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  1. Moral Luck in Team‐Based Health Care.Daniel Story & Catelynn Kenner - 2021 - Nursing Philosophy 22 (1).
    Clinicians regularly work as teams and perform joint actions that have a great deal of moral significance. As a result, clinicians regularly share moral responsibility for the actions of their teams and other clinicians. In this paper, we argue that clinicians are exceptionally susceptible to a special type of moral luck, called interpersonal moral luck, because their moral statuses are often affected by the actions of other clinicians in a way that is not fully within their control. We then argue (...)
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  • Moral Entanglement: Taking Responsibility and Vicarious Responsibility.Trystan S. Goetze - 2021 - The Monist 104 (2):210-223.
    Vicarious responsibility is sometimes analysed by considering the different kinds of agents involved—who is vicariously responsible for the actions of whom? In this paper, I discuss vicarious responsibility from a different angle: in what sense is the vicarious agent responsible? I do this by considering the ways in which one may take responsibility for events caused by another agent or process. I discuss three senses of taking responsibility—accepting fault, assuming obligations, and fulfilling obligations—and the forms of vicarious responsibility that correspond (...)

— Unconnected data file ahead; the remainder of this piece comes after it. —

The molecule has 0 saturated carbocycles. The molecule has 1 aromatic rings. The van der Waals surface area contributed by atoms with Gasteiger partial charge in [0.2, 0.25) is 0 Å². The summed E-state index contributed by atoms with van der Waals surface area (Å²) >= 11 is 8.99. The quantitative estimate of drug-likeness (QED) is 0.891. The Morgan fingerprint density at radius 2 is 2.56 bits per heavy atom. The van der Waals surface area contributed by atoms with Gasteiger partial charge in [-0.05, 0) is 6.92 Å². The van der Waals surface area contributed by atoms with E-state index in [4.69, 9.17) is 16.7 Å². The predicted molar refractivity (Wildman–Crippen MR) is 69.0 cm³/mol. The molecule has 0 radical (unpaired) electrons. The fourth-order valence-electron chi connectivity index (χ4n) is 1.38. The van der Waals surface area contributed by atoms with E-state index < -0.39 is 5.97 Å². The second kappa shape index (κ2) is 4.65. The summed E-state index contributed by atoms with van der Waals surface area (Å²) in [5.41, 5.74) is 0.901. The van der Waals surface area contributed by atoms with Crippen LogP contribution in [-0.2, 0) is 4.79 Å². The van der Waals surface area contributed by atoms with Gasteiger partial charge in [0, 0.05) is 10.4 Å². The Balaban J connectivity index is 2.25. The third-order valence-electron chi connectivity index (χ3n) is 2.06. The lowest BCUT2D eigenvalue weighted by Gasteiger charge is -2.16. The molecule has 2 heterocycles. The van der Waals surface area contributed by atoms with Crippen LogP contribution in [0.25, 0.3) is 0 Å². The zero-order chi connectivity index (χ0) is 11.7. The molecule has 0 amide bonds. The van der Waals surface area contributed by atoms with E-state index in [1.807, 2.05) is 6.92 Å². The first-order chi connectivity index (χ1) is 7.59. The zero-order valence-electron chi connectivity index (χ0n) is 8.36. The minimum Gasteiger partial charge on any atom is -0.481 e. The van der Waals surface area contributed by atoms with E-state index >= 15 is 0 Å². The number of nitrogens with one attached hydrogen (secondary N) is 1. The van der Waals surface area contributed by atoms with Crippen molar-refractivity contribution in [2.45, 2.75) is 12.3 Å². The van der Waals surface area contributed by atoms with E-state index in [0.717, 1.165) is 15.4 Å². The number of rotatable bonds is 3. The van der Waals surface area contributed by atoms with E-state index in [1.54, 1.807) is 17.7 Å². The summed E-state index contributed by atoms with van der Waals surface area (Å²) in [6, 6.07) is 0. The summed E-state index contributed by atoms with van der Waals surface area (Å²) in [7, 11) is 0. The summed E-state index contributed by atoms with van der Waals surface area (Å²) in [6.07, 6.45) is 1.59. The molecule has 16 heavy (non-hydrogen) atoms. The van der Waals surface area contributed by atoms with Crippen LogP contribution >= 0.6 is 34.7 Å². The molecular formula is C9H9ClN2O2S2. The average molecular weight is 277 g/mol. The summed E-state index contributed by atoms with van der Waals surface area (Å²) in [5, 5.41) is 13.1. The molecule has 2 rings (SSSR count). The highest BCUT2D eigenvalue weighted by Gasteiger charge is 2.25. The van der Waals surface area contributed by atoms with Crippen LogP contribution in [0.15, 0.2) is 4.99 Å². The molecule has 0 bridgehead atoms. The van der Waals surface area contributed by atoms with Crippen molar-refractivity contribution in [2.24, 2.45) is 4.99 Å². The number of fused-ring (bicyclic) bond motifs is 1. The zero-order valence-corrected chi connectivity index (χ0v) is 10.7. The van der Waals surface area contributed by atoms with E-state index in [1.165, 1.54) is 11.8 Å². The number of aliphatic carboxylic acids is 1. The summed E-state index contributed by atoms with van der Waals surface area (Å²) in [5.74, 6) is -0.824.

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  • Against Resultant Moral Luck.Huzeyfe Demirtas - 2022 - Ratio 35 (3):225-235.
    Does one’s causal responsibility increase the degree of one’s moral responsibility? The proponents of resultant moral luck hold that it does. Until quite recently, the causation literature has almost exclusively been interested in the binary question of whether one factor is a cause of an outcome. Naturally, the debate over resultant moral luck also revolved around this binary question. However, we have seen an increased interest in the question of degrees of causation in recent years. And some philosophers have already (...)
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